Green Lantern Corps: Blackest Night

Green Lantern Corps: Blackest Night
Green Lantern Corps Blackest Night review
  • North American Publisher / ISBN: DC - 978-1-4012-2805-7
  • Release date: 2011
  • UPC: 9781401228057
  • Contains adult content?: no
  • Does this pass the Bechdel test?: no
  • Positive minority portrayal?: no
  • CATEGORIES: Superhero

There’s little indication of this tying in with Blackest Night over a start catching up on core Corps members, each allocated a few pages updating on their situation as they’re spread across the universe. Most are mopping up after Emerald Eclipse. The relative peace doesn’t last for long as hundreds of flying black rings breach all defences on Oa, connecting with dead Green Lanterns and reviving them as zombies. It’s a little more complicated than that, but you don’t need to know the background to enjoy the sight of assorted Green Lanterns going up against each other.

What makes this slightly more interesting that other Blackest Night conflicts is the sheer variety of alien Green Lanterns, meaning this isn’t just humanoid against dead humanoid. Peter J. Tomasi makes great use of Bzzd, the small alien fly.

In some ways Patrick Gleason is a fantastic action artist. He lays out scenes imaginatively, coming up with visual ideas that other artists wouldn’t, and he packs his panels with detail, like the small look at the city in the background of the sample page. However, his focus is always closed in on the main characters, and there would be more variety to the pages if he occasionally pulled the viewpoint further out. There are times, though, when it works just fine, such as a spread almost looking down the throat of a homicidally angry Guy Gardner. Because numerous other colour Corps are involved, the colouring is extremely important, and Ray Major with Gabe Eltaeb ensure the shades reflect the content, with some pages in the final chapters really standing out.

Midway through, as in other Blackest Night stories, the Blue Lanterns make their game changing appearance offering some hope in dire circumstances. It comes across as handier to the plot here than in the other titles, disclosed as “the simple explanation is that by merging our indigo light of compassion with the green radiance of willpower we can destroy a Black Lantern and their power ring”. Despite this, Green Lantern Corps provides a complete story on the Blackest Night theme rather than the continuity leaping forward continually as is often the case for tie-ins. The two last chapters contradict that slightly with a continuity leap as time has moved forward elsewhere. The first has Green Lantern Corps now involved in the final Blackest Night battle, with the second being an epilogue to the entire event. For readers of the series it’s great, rectifying some matters and instituting change going forward.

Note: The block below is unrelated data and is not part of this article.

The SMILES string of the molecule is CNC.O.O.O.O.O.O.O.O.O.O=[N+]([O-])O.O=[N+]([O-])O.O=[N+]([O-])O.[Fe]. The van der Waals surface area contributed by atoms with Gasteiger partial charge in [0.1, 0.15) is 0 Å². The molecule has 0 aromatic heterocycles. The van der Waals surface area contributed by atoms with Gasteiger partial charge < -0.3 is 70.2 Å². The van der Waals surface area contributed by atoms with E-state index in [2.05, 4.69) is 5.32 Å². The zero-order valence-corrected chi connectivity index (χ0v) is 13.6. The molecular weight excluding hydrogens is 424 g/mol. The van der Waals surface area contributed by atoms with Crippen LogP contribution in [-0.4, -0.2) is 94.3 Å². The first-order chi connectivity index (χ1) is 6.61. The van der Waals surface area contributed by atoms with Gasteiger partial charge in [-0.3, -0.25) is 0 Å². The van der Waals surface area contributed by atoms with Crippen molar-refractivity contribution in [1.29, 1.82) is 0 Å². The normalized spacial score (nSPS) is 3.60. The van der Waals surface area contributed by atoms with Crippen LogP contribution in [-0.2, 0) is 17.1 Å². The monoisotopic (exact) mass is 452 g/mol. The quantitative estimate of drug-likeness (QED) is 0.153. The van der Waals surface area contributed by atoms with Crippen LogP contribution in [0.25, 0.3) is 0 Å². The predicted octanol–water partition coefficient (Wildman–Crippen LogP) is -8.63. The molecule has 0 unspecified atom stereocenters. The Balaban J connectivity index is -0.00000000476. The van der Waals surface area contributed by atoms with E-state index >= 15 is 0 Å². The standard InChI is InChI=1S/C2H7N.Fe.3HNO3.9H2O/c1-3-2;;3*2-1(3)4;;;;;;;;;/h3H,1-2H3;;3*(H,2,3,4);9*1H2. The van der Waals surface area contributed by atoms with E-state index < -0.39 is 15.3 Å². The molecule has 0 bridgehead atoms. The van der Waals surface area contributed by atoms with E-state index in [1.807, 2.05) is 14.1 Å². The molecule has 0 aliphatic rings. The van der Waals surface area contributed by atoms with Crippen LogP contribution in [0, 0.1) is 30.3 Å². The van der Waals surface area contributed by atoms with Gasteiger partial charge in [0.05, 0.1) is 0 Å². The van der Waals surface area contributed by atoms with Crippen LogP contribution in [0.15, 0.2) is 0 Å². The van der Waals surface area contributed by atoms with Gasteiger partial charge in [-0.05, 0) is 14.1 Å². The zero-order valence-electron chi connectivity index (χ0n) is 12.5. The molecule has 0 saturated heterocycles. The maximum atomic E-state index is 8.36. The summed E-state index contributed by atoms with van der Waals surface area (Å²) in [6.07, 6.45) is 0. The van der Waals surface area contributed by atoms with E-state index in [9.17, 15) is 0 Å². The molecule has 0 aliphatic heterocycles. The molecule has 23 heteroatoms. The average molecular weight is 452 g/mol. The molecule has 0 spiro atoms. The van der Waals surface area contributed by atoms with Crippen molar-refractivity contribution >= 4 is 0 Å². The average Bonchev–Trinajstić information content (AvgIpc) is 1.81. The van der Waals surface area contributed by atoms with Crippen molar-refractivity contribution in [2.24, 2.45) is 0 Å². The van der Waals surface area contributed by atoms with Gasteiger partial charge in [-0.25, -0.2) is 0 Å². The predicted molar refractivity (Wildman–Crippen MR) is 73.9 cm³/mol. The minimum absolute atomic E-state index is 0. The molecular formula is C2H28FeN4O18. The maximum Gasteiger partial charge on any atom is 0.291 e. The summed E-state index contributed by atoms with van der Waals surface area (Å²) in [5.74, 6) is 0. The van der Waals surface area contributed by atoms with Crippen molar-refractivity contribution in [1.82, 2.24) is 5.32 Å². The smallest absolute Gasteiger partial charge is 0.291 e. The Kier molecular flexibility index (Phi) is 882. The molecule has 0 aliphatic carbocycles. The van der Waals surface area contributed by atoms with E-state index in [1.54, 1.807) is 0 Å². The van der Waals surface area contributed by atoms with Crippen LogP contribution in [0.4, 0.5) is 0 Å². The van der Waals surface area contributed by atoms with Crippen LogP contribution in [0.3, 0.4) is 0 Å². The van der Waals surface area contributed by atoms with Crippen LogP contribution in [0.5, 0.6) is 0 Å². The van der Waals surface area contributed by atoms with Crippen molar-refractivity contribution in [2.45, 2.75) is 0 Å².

Like any fiction, this is going to leave a far greater impression on anyone already invested in the characters, who’ll be angry along with Kyle Rayner at seeing his girlfriend desecrated or appreciate Killowog’s disappointment at meeting his drill sergeant predecessors. Anyone who’s not a regular reader but is interested in the Blackest Night tie-in will miss out a little, and they’re also likely to find some pieces of continuity puzzling. They’ll also find plenty of fine moments in a story that doesn’t seem padded at eight chapters, as it effectively switches focus several times within the context of the same battle. It finishes Tomasi’s run on Green Lantern Corps in fine style, and the series continues with Revolt of the Alpha Lanterns.

This content is also found in Green Lantern Corps by Peter J. Tomasi and Patrick Gleason Omnibus Vol. 1.